Second, don’t be sentimental about institutions. If they leave the Faith, you must leave them. Churches that were once faithful to the Lord have drifted toward heresy (like City Church-San Francisco). Christian ministries that once championed Biblical faith have become little more than social clubs (the Salvation Army is a striking example). Christian colleges and seminaries that began with godly men on their knees wishing to establish a training center for devout young Christians have been gradually infested by unbelief, higher criticism, socialism, Darwinism, and Cultural Marxism. This is true of every Ivy League college, and increasingly true of a number of evangelical colleges and seminaries (like Wheaton and Azusa Pacific). Christians associated with these sorts of churches and institutions sometimes feel a sentimental loyalty: “I’ve been attending here for 40 years, and I feel comfortable.” Or, “My parents are buried in the church cemetery.” Or, “I’m a graduate of this college or seminary and just can’t pull away.” And they allow their sentimentality to blind them to the apostasy before their eyes. Many continue to support this apostasy with their attendance and money. This is wrong. Abandon apostasy and redirect your prayer, time, effort, and money toward orthodox, Bible-believing, uncompromising, culture-reclaiming churches and ministries. The fact that sectarians draw the lines too quickly and narrowly (over denominational distinctives, for example) doesn’t mean there are no lines. There are bold, God-drawn lines, and they must not be crossed.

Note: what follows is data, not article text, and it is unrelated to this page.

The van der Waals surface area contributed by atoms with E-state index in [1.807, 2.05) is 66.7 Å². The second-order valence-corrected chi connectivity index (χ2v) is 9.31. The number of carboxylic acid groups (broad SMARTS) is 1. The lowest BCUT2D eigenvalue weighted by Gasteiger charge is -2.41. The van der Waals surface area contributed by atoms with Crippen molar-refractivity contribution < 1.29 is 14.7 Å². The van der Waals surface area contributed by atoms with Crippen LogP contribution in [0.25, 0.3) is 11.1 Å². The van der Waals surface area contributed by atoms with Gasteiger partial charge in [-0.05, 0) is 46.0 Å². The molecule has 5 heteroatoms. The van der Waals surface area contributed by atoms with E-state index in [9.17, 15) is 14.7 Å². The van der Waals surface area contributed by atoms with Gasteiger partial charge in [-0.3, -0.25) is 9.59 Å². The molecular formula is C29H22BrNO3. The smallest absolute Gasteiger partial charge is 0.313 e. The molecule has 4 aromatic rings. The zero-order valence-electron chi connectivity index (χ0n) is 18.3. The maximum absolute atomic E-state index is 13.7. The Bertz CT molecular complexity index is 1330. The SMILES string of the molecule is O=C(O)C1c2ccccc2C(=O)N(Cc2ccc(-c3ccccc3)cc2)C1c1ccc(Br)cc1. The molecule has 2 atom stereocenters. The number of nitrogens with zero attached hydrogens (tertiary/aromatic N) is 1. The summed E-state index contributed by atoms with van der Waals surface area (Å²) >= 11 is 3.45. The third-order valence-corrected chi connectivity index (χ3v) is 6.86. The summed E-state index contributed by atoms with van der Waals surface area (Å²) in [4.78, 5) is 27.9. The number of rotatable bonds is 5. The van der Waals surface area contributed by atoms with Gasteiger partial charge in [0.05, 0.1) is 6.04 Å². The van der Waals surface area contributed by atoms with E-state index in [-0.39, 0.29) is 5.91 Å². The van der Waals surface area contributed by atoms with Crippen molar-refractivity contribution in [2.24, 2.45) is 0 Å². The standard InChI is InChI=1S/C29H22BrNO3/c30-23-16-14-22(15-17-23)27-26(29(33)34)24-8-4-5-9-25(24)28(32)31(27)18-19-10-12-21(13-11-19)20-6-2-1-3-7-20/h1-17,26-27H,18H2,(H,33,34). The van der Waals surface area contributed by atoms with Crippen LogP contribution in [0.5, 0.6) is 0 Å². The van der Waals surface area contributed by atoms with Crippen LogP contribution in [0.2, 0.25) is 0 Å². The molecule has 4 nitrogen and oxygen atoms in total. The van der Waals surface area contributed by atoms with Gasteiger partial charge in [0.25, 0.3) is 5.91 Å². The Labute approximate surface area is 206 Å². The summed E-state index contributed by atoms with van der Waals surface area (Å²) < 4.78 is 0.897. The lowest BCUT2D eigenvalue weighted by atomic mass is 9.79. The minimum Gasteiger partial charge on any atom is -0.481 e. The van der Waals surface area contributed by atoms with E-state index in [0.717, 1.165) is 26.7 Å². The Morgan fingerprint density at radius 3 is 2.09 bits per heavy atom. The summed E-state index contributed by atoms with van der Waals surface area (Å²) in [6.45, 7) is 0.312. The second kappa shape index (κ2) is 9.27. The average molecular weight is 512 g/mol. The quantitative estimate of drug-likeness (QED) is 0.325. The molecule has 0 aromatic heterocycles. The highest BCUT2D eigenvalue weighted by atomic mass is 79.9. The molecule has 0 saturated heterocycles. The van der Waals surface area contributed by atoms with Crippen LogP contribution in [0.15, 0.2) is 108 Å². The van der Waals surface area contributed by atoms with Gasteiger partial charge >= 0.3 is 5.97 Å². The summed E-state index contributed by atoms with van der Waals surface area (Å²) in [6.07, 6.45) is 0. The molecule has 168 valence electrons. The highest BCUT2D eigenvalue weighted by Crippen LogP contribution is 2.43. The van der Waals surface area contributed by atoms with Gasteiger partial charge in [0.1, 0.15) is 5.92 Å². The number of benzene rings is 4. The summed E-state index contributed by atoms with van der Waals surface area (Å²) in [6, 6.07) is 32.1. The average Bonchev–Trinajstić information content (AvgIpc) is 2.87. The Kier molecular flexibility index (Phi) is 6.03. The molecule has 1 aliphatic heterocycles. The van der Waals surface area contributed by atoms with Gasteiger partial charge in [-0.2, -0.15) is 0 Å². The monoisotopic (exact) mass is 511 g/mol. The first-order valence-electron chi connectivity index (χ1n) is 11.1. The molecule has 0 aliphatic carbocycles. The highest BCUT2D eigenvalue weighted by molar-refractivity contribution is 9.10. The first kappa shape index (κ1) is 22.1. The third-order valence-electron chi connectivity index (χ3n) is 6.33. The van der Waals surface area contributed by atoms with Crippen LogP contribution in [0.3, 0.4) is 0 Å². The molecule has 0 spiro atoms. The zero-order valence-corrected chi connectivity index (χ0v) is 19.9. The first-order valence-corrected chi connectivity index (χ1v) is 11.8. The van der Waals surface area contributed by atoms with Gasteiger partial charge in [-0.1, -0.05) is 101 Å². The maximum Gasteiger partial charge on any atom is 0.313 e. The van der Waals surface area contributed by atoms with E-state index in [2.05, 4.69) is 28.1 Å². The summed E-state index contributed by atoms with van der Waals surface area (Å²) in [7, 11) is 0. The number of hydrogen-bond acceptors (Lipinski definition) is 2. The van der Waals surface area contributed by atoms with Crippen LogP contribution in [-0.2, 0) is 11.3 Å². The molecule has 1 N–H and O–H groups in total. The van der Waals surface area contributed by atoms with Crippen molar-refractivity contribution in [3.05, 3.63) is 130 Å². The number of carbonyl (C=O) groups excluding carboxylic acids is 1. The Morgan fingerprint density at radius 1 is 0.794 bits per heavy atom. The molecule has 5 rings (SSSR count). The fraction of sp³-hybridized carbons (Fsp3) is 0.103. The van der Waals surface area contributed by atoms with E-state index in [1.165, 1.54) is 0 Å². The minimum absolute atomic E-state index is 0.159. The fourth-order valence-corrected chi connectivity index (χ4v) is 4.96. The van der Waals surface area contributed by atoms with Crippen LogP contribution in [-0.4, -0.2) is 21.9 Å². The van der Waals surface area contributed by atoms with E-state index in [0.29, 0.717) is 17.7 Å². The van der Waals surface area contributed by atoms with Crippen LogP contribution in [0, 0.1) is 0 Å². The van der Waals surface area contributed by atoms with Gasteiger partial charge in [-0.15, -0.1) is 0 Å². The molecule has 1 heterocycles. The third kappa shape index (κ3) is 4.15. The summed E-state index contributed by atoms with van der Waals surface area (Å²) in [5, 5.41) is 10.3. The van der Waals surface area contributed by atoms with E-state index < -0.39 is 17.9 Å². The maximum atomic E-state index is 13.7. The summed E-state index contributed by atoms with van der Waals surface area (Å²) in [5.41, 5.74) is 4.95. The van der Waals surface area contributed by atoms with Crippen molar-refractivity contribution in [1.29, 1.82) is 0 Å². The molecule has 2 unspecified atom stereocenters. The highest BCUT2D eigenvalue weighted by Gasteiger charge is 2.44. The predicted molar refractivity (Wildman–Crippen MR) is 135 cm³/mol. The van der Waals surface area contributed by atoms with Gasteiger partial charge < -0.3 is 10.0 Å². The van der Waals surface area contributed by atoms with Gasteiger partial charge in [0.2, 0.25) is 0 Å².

Don’t Stay Mute in the Face of Evil
In Ephesians 5:11 Paul writes, “Take no part in the unfruitful works of darkness, but instead expose them.” We don’t have the luxury of obeying only the first half of that verse. The second half of that verse puts pressure on today’s craven Christianity, which says, “I know that I must avoid sin, and I’ll obey to please God. But other people have to make up their own minds. They’re responsible for their own actions. That’s their business, not mine. I’ll just go about my own life.” But that is precisely what Paul does not say. He commands, first, that we separate ourselves entirely from the works of darkness. He also commands that we expose those works. In other words, it’s not sufficient quietly and covertly to avoid evil. We must overtly expose it. The prime reason that we today find this expectation distasteful is that we have a diminished view of God’s holiness. God deplores sin. It diminishes; it deranges, it destroys, and it damns. Curbing sin is a God-honoring act. We must, of course, curb it first in our own lives, and only then in the lives of others, always charitably; and we must never limit that exposure to the “private” sphere. We must expose cultural evils no less than individual evils. The Bible places a high premium on unity, and we dare not sunder it for “light and transient causes.” But Cultural Marxism, homosexuality, and socialism are not light and transient causes.
Ours is an age of rampant social depravity but, in addition, and even more tragically, pervasive defection within the church. It is analogous to what happened about 100 years ago when Protestant liberalism captured almost all of the mainline denominations in the U.S. and England. We will win the war, but there will be no victory without battles. We must stand charitably, firmly, without rancor, but also without flinching. Remember at all times that our great enemy is Satan and his minions. Soon in eternity we must stand before the Lord. Until then our charge is: Stand your ground in the evil day (Eph. 6:13).
 Francis A. Schaeffer, The Great Evangelical Disaster (Westchester, Illinois: Crossway, 1984), 111–140.
 Of course, justice ( = righteousness) should be social, and a culture must be just, according to God’s moral law, but this is not what most “Social Justice Warriors” mean at all. They are simply Leftists with a pious veneer.
 Francis A. Schaeffer, The Great Evangelical Disaster, 99.
 John Calvin, Commentary on the Epistle of Paul to the Ephesians in Calvin’s Commentaries (Grand Rapids: Baker, 1993), 21:310–311.